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April 24, 2013

A Gateway to Unstructured Data

Ian Armas Foster

The ability to access the recent explosion of unstructured data, in the forms of social media data as well as video and audio files, can be limited. SGI, with their planned release of the InfinteStorage Gateway on June 15, hopes to quicken that access, with the goal being to provide a single universal place from which to draw all sorts of media types and files.

SGI built the Gateway by introducing software to its Xeon-powered 4U MIS Storage Server, which is capable of storing 276 terabytes in disks and solid-state drives. According to SGI, the Gateway intends to sell to those with “multi petabyte infrastructures spanning media, life sciences, manufacturing and other data-intensive industries.”

Further, the InfiniteStorage Gateway is slated to support files from many sources, including the (relatively) high latency, low speed sources of cloud and tape storage as well as high-speed object and MAID (Massive Array of Idle Disks) storage.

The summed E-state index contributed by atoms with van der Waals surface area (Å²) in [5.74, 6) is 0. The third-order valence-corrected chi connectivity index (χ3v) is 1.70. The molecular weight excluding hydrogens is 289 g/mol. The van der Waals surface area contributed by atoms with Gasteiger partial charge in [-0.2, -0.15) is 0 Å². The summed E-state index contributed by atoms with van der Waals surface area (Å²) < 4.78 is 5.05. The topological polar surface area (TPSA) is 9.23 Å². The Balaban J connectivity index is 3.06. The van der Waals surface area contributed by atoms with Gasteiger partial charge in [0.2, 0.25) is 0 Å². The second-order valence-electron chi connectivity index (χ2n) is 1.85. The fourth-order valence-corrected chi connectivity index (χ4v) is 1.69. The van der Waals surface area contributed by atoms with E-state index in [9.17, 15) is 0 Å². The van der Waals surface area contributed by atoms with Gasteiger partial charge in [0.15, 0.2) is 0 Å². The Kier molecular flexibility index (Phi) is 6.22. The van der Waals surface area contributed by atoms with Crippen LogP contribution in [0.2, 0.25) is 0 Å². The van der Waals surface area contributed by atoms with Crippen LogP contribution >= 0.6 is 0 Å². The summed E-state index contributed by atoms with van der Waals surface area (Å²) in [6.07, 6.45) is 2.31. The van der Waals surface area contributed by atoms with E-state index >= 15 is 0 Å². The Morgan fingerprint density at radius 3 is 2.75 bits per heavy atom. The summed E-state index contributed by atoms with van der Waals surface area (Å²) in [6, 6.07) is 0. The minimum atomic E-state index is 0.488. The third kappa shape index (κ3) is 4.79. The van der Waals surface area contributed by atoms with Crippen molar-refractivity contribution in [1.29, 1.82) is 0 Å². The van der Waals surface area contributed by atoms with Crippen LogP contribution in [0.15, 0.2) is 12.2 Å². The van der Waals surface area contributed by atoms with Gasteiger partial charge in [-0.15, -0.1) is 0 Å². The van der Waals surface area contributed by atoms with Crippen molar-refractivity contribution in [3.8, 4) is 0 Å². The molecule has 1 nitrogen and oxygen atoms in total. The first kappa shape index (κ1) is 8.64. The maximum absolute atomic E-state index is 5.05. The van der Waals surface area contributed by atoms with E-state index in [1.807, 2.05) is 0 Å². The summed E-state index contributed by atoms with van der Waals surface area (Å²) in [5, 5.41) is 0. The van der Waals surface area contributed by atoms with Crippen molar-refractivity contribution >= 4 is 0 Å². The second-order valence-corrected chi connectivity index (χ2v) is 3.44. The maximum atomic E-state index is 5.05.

Of particular interest is the media aspect. The ease with which video and audio files can be created and uploaded contributes significantly to the big data explosion of the last few years. A lot of that media ends up in higher latency tape and cloud storage facilities.

However, life science research that work with SGI would look to employ the Gateway to gain faster access to that data, and things like playback of dynamic cell and DNA structures. That can be facilitated by the IT managers running instances of the Gateway, who can place restrictions and policies upon the data retrieval based on relevance. This is done through SGI’s relationship with Scality, which allows the aforementioned object storage. The API interface supports Scality’s RING object storage, which is reportedly highly scalable.

Further, SGI plans to integrate other object storage interfaces such as S3, CDMI, and OpenStack in the near future.

This SGI Gateway is competing with Quantum’s StorNext platform in the attempt to virtualize file storage in a big data world that may find such virtualization increasingly useful. Providing, well, gateways between data sources and heterogeneous file types would ease many institutions’ transition into storing and accessing all of their big data.

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